Under current UK legislation, only a man can commit rape. Amanda Cassidy on gender double standards when it comes to violent crime.
In Ireland, under section 2 of the Criminal Law (Rape) Act 1981, a person is guilty of rape if they know at the time that the complainant is not consenting, or if they are reckless as to whether there is consent. There is no mention of gender.
But in some countries, rape is described as penetrative sex with a woman without her consent. But what if a woman makes a man have penetrative sex with her? Is it rape and why shouldn’t it be?
“There was also a startling amount of childhood sexual abuse where men were forced to penetrate women”.
That’s what the author of a new study suggests. Dr Siobhan Weare of Lancaster University Law School published her study this week – based on one-to-one interviews with 30 men in the past year. It explores in detail the context in which forced penetration occurs, its consequences, and the response of the current UK criminal justice system. Which she believes is not good enough.
Related: Rape on trial: Is the legal system discouraging victims coming forward
For many of those who took part in the study, those who say they were raped by women, said they felt frustrated and embarrassed. One person said it was more of a social attitude that men were just too powerful to possibly made sexually vulnerable.
“Talking about the fact that your ex-partner used to get drunk and force herself on you, rape you essentially, it’s like most blokes’ fantasy isn’t it?” said one of the participants.”Down the pub, you know, she gets a bit drunk, she gets a bit frisky ‘Yay! Oh, that would be fantastic! I would love a bit of that!’ No, you really wouldn’t, you bloody wouldn’t. It’s not the way that you think it is.”
A majority of the men who took part in the survey that it was partners or ex-partners who often repeatedly forced the men to have sex with them — sometimes as part of some kind of domestic abuse. There was also a startling amount of childhood sexual abuse where men were forced to penetrate women.
Under UK legislation in 2003, The Sexual Offences Act covers male to male victim rape as covered by the wording “the penetration of the mouth, anus or vagina with the defendant’s penis” is sufficient for rape.
Others in the study claimed they weren’t believed. According to one interviewee, a police officer told him “you must have enjoyed it or you’d have reported it sooner.” In the study, outlined today on the BBC, another man describes being coerced into sex while working abroad as a student. A woman he worked with discovered he was gay and threatened to out him unless he slept with her. As he hasn’t yet told his family or friends, he felt he had no choice but to comply.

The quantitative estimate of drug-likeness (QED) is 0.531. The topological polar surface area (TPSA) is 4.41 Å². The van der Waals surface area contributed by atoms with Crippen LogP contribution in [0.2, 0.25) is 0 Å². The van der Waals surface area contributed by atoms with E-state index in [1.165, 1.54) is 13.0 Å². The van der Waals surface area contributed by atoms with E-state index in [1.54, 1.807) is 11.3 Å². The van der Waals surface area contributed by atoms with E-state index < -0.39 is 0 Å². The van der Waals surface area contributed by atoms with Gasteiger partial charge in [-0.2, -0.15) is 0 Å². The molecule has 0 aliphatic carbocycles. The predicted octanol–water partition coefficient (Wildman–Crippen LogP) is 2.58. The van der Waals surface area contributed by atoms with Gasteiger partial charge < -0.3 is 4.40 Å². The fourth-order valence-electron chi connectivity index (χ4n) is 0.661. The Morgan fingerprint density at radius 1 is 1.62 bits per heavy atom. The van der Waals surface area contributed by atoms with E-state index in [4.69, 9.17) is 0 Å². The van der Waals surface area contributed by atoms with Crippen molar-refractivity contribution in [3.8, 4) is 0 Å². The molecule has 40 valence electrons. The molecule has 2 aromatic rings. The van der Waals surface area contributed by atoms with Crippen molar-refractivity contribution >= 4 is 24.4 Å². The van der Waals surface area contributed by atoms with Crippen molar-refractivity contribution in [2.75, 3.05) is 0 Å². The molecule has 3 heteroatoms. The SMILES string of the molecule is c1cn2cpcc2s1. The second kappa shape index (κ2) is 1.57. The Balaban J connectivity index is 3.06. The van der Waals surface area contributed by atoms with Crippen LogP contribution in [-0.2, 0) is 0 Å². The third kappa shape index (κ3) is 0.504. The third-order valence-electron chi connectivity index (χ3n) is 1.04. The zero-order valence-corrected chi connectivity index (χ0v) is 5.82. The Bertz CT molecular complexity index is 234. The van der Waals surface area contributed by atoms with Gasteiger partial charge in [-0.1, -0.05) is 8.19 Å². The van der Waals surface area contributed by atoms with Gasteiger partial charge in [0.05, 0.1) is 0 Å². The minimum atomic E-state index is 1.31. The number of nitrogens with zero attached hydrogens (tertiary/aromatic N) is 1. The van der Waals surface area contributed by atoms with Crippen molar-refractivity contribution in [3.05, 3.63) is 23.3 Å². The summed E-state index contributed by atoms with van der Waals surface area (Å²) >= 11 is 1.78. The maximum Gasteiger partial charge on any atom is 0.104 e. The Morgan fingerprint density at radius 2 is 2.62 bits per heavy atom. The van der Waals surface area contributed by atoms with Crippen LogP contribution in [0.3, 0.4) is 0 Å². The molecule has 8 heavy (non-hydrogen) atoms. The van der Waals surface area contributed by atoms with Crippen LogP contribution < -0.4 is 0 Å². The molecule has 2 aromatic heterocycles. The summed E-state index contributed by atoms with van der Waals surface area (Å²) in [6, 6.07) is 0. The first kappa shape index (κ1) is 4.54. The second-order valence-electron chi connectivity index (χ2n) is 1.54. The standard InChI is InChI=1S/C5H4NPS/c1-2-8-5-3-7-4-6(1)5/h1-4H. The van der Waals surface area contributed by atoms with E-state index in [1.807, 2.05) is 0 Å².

“All victims of sexual abuse are more likely to develop depression, mental health issues and anxiety problems”.
Consider this scenario: Two friends both falling asleep at a party, both drunk and both wake up to find a stranger having sex with them against their will. The scene is the same but the reactions very different. One was taken as a serious case of rape. The other was seen as a bit of a joke and the person was asked if the ‘rapist’ was ‘hot’. Under Irish law, both are considered rape because the consent isn’t there. Elsewhere in some jurisdictions, it might not be if the perpetrator is female.
So is rape a gendered crime, and shouldn’t men who are forced to penetrate be considered rape victims?
All victims of sexual abuse are more likely to develop depression, mental health issues and anxiety problems. These are long-lasting effects that should never be dismissed because of your gender. Going through the ordeal only to be embarrassed and then not believed and being told it isn’t a crime must be extremely difficult.
There is no doubt that this is a hugely under-discussed issue that perpetuates double standards. It also reinforces gendered stereotypes about male and female sexuality.
The study’s leader, Dr Weare calls this a ‘hidden crime’. It wasn’t that long ago that male victims of domestic abuse were told to ‘cop on’. These new findings suggest that legal reform in this area is massively overdue.
Image via Unsplash.com
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